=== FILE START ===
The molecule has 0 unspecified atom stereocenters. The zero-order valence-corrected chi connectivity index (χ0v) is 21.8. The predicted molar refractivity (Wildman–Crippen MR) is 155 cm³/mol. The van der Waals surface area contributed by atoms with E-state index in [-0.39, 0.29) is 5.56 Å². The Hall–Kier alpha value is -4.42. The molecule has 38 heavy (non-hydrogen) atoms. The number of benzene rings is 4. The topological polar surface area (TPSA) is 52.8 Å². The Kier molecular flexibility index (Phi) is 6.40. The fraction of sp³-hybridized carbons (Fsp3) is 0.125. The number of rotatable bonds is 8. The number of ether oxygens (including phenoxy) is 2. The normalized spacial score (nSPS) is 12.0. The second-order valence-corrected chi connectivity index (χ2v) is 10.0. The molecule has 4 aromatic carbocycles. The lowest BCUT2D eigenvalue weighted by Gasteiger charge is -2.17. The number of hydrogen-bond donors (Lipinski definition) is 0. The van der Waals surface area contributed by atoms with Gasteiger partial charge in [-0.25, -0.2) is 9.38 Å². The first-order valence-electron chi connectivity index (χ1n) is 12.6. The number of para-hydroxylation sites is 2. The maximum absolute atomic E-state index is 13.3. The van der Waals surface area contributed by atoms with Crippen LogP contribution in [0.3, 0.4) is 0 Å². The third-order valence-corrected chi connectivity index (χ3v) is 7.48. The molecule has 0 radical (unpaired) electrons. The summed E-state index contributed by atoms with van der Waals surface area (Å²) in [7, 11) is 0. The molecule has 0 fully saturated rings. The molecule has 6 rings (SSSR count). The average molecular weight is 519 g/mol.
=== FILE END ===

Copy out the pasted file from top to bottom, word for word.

The molecule has 0 unspecified atom stereocenters. The zero-order valence-corrected chi connectivity index (χ0v) is 21.8. The predicted molar refractivity (Wildman–Crippen MR) is 155 cm³/mol. The van der Waals surface area contributed by atoms with E-state index in [-0.39, 0.29) is 5.56 Å². The Hall–Kier alpha value is -4.42. The molecule has 38 heavy (non-hydrogen) atoms. The number of benzene rings is 4. The topological polar surface area (TPSA) is 52.8 Å². The Kier molecular flexibility index (Phi) is 6.40. The fraction of sp³-hybridized carbons (Fsp3) is 0.125. The number of rotatable bonds is 8. The number of ether oxygens (including phenoxy) is 2. The normalized spacial score (nSPS) is 12.0. The second-order valence-corrected chi connectivity index (χ2v) is 10.0. The molecule has 4 aromatic carbocycles. The lowest BCUT2D eigenvalue weighted by Gasteiger charge is -2.17. The number of hydrogen-bond donors (Lipinski definition) is 0. The van der Waals surface area contributed by atoms with Gasteiger partial charge in [-0.25, -0.2) is 9.38 Å². The first-order valence-electron chi connectivity index (χ1n) is 12.6. The number of para-hydroxylation sites is 2. The maximum absolute atomic E-state index is 13.3. The van der Waals surface area contributed by atoms with Crippen LogP contribution in [0.3, 0.4) is 0 Å². The third-order valence-corrected chi connectivity index (χ3v) is 7.48. The molecule has 0 radical (unpaired) electrons. The summed E-state index contributed by atoms with van der Waals surface area (Å²) in [7, 11) is 0. The molecule has 0 fully saturated rings. The molecule has 6 rings (SSSR count). The average molecular weight is 519 g/mol.